The category of Roguelike games is for fans of role-playing games. This is a genre of games in which the levels are randomly generated for each run, and the character loses a significant part of the progress after the defeat. In this case, the hero's demise necessitates a fresh beginning. The game character, under the control of the gamer, will have to explore the universe, fight strong opponents, and collect items with attributes. The power of the character directly depends on the items. The stronger he becomes while passing, the more powerful the creatures get.
The map in so-called roguelikes expands as you go. On the game's map, there are always hidden locations with bonuses and power-ups. Roguelikes are primarily visualized using pixel graphics and rigorous simplicity. Since everything in these games is created randomly, they are not about visuals but rather the unpredictability of what is happening. Bagels are immersive. Some send players on a journey through the dungeons, others — to space worlds, and the rest — to hell or an alien planet.
Most Roguelike games are fantasy games, although there are exceptions. In the 1980s and 1990s, roguelikes gained immense popularity among programmers and students of US universities, which led to the emergence of a large number of imitations and offshoots retaining the characteristic features of their predecessor games. The key factors by which you can determine the games category Roguelike:
- The game must be turn-based, with one action and one move assigned to each team.
- Game levels should be produced at random and be distinct for each game.
- The game must have "permanent death," which prevents the player from playing when a character dies.
- There cannot be any additional menus, riddles, or mini-games, and the game must only have one mode and one set of commands for all game circumstances.
- The player should have freedom and a variety of passing possibilities, not just one single linear path, throughout the game.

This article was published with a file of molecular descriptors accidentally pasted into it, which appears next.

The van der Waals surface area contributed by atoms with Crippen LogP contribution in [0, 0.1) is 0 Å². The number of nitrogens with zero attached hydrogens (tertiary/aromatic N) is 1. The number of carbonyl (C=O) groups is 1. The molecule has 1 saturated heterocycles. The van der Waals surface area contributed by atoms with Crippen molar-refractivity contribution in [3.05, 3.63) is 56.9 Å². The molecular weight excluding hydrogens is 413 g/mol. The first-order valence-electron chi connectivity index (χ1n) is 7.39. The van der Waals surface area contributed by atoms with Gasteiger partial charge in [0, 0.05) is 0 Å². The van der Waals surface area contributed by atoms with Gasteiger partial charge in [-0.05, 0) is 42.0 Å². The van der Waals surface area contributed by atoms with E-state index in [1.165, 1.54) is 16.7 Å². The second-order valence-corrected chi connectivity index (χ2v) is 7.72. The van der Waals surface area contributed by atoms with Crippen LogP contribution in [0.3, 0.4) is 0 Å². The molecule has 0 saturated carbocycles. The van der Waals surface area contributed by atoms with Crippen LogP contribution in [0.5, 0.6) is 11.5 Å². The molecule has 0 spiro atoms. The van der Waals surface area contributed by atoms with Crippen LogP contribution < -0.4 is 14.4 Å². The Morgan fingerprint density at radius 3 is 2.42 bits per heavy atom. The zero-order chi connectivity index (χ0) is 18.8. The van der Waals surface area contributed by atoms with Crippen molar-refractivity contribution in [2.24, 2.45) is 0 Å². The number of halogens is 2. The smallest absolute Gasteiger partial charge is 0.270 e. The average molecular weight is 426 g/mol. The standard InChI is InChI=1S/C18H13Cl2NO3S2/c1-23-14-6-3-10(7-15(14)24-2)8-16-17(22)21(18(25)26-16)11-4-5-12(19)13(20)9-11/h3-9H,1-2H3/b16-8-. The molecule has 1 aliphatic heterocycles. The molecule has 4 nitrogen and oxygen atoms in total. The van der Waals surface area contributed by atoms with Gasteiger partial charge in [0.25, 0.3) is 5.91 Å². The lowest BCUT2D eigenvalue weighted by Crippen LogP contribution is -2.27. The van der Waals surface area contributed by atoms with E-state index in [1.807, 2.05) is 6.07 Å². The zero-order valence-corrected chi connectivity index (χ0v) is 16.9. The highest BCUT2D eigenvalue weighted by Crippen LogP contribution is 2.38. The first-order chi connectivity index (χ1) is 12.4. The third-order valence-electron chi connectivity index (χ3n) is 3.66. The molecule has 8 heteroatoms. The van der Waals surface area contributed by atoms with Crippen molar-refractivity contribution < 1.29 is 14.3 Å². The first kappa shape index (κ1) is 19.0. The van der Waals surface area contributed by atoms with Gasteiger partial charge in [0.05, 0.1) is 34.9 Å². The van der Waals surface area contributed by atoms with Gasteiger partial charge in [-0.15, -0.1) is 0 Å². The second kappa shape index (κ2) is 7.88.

- The player must independently examine the found objects to learn more about them.
The first projects copied the high difficulty and even modest color scheme of Rogue, but after more than thirty years, the best roguelike games look colorful and can captivate even beginners. The most common "run" is as follows: the player starts with a basic character ability or a random set of items in a safe room.
Moving further through the generated locations, he encounters more and more powerful enemies and also finds new abilities and equipment. Like the terrain, they can be randomly generated or mixed and have no clear pattern of appearance. It's worth noting that many roguelike games don't have endings, and constant failures are the norm. Yes, some representatives of the genre have a plot and even a full-fledged ending, but often, the point is to endlessly replay randomly generated locations and hone your skills.
With the development of computers and the gaming industry, there has been a departure from the classic definition of roguelike games. New Roguelike games often have randomly generated levels and perma-death but no turn-based mode, and the main genre may be action or platform. Players reacted calmly to such a modification of the classic genre, paying more attention to whether the game brings pleasure or not.